A Book A Week Challenge – Week 14

Week 14 read was best-selling novel of the year 2015- on top of the list for 13 consecutive weeks ever since its launch in Feb. Lot of post launch discussions and the similarities it carried with extremely successful “Gone Girl” brought the book back to No.1 in Jan 2016- a year after its launch- not a usual occurrence. This book touted as ‘psychological thriller’ was an instant hit.

The-Girl-on-the-Train.jpg

Book #: 14

Title: The Girl on the Train by Paula Hawkins

Pages: 338

The novel takes the narrative from the POV of three women: Rachel, Megan and Anna. Each of them experiencing a sort of trouble in their own lives. Their lives were extremely disconnected but intertwined and entangled by their own mistakes.

You make no mistake in judging the key attributes of Rachel – stressed, drunk, suffering from blackouts and often imaginative. She explores the meaning of a happy wedding, not from her own married life which is shattered, but from the flat she could see from her daily commute.

It is not often when you have your lead character struggling with such ‘lost in the world’ nuances. For me personally, it took a lot of time to get into the thick of what Rachel is undergoing- Yes, her wedding has gone bizarre, her drunk lifestyle took over but I couldn’t feel the empathy for her. Not until, she takes that step to inform police for a couple who she knew little about – all about them was in her imagination. The behavioral traits of the key narrator, Rachel, makes you feel skeptical to believe all she is saying. She definitely has some trust issues.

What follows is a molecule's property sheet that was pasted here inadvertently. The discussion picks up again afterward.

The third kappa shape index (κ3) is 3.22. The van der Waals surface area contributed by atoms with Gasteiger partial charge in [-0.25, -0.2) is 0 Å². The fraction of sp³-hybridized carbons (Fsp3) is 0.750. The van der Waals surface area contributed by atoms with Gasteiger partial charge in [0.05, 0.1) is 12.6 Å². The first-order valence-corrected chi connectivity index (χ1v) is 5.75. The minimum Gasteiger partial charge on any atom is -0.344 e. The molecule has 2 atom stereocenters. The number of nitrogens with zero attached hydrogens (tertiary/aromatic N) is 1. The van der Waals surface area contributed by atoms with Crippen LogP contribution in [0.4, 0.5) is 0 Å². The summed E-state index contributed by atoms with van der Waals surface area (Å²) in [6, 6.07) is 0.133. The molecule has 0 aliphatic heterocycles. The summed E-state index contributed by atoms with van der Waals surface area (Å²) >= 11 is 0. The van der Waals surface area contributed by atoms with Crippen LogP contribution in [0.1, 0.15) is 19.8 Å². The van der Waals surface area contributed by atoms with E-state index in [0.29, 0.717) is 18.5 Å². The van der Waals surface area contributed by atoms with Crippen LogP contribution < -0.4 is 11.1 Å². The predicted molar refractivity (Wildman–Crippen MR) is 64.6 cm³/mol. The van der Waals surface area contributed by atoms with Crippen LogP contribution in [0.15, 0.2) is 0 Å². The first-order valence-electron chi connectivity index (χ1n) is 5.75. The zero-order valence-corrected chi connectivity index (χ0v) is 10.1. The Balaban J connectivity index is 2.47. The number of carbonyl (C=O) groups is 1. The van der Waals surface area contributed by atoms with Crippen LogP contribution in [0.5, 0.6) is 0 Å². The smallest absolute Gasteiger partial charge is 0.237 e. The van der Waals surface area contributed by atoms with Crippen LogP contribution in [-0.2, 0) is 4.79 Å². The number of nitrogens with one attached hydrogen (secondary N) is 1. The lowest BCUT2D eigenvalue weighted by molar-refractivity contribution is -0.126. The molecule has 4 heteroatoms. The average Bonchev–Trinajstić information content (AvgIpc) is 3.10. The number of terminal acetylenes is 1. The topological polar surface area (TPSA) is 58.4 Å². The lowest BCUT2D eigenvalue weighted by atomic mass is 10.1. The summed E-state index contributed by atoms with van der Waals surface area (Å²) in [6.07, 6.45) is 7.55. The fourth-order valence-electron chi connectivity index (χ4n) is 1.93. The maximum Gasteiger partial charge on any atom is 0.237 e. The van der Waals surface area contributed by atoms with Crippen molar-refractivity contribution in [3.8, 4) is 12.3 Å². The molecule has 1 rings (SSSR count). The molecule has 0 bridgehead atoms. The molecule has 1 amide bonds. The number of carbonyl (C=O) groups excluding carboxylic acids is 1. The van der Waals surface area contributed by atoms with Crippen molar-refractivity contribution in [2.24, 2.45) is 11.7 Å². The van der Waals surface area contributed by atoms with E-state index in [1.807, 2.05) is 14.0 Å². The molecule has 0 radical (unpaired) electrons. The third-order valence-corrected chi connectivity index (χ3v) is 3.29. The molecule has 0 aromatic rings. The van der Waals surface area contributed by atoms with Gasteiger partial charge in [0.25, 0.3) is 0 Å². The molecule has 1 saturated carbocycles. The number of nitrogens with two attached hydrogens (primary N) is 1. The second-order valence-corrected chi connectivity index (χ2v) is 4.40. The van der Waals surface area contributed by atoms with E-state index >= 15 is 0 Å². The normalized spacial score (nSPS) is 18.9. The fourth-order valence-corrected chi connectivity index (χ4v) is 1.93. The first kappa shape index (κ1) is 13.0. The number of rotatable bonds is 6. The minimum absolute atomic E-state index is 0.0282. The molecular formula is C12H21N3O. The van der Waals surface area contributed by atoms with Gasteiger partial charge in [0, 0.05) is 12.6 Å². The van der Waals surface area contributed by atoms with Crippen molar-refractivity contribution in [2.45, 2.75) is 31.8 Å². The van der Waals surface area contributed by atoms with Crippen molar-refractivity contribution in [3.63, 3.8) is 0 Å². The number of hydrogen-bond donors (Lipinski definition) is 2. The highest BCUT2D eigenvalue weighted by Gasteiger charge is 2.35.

The most interesting aspect of the movie is not the characters but the narration. This is usually a difficult task to accomplish- as the rule 1 of fiction writing tells you- make the readers feel for their characters. Paula Hawkins takes her own time to make you connected with emotions of the characters – but gets into the act straight in. You know all you need to know about the key characters as witnessed from the eyes of a struggling young woman. She might be right. She might be absolutely wrong. But, you go with the flow- you travel with Rachel- until you realize how wrong she is with all her presumptions.

Considered as the second “Gone Girl” by many, the book does include the shades of it but the surprisingly vulnerable characters yet strong narration with brilliant pace of suspense makes it an interesting read.

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